breast implant sizing

Cup Size Dilemma: Local Anesthesia?

Submitted by Liz S Admin on Fri, 08/31/2012 - 00:13

Having the chance to increase a cup size or two is quite invigorating. The problem is, not knowing which breast size would look best. A woman can only imagine what her breasts would look like in a B-cup or a C-cup, but will only see the physical change after the breast implants have been inserted. To make a wise decision and have a satisfying result, it is important to consult with an experienced board certified plastic surgeon before surgery. Use his knowledge and experience to guide you in your decisions. An experienced surgeon will listen diligently and will work to find the appropriately sized implant to safely achieve your desires. An interactive rapport with your breast specialist is important. Inadequate communication is the most common cause of angst and upset from either too large or small implants.

Be sure to know your doctors credentials. Do not assume that the doctor offering breast augmentation is a board certified plastic surgeon. Some may not even have had formal surgical training in a reputable institution. Because of their limited surgical training, access to deliver full anesthetic and surgical procedures may be restricted. Some unscrupulous providers attempt to conceal this deficiency by promoting local anesthesia for breast augmentation. Such marketing schemes are touted as less expensive and more accurate breast implant sizing under local anesthesia so that the awake patient can participate in final implant sizing while on the operating table. 

The purpose of putting patients under general anesthesia is so that they won’t feel any pain during the procedure. A patient is rendered unconscious and the body relaxes. Another type of anesthesia is called local anesthesia and only a part of the body becomes insensitive to pain.  An anesthesiologist is required on site when performing surgeries that require general anesthesia but not local anesthesia. With local anesthesia expense is reduced as there is no longer a need to pay for an anesthesiologist. But is it safe? Without the specialist in anesthesia, the doctor performing the procedure now is responsible for the anesthesia as well as the technical aspects of surgery. It’s very risky in fact when a doctor promotes the use of local anesthesia during breast augmentation. Unfortunately, this downplays the seriousness of surgery. Surgery has inherent risks.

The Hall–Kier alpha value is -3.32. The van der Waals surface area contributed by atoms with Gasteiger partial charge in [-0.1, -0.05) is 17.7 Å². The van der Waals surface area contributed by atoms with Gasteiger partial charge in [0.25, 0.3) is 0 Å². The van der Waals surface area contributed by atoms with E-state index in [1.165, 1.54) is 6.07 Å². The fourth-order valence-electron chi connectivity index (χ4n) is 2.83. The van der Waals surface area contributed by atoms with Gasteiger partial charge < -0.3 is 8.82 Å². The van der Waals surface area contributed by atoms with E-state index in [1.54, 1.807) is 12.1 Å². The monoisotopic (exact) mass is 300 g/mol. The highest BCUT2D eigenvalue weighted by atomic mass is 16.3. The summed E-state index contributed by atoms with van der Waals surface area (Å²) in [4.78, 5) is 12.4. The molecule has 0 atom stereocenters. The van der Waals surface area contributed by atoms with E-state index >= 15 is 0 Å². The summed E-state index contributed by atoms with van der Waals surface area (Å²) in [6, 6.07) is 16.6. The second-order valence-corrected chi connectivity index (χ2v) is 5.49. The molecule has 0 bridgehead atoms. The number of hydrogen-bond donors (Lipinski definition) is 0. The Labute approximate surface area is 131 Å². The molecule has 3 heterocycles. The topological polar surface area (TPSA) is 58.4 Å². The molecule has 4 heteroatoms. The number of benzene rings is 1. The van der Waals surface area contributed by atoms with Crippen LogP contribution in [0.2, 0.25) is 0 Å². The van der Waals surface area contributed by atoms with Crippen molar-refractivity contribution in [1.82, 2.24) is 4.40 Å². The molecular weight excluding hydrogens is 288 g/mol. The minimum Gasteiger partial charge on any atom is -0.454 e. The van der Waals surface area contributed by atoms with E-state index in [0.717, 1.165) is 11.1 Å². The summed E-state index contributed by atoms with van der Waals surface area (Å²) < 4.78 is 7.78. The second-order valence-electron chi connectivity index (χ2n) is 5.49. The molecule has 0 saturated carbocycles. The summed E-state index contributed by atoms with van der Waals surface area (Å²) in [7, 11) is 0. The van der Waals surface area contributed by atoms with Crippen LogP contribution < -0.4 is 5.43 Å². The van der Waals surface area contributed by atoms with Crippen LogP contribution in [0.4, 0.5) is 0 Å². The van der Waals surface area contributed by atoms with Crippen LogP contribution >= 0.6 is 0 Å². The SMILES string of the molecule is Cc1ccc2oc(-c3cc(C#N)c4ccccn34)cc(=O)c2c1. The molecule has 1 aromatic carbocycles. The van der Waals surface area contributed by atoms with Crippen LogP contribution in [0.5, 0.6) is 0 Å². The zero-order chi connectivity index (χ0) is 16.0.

Not only is pain better controlled by general anesthesia, a stable controlled environment permits the plastic surgeon to focus his efforts to achieving the best aesthetic outcome under safe conditions. Sure it would be great to see the doctor model the breast implants and check them in an overhead mirror, but what happens if something were to suddenly go wrong during the surgery? Would it be worthwhile afterwards? Even under local anesthesia, a patient is still a bit fuzzy in the head. Are they really making a wise decision when choosing their breast implants? It’s almost like drinking and driving which leads to impaired vision and judgment.


It’s risky business when a doctor promotes the use of local anesthesia to improve breast sizing during a breast augmentation.

Q: How many cc's will give me a natural and proportionate look?

Submitted by Q-A from clee on Thu, 05/12/2011 - 09:51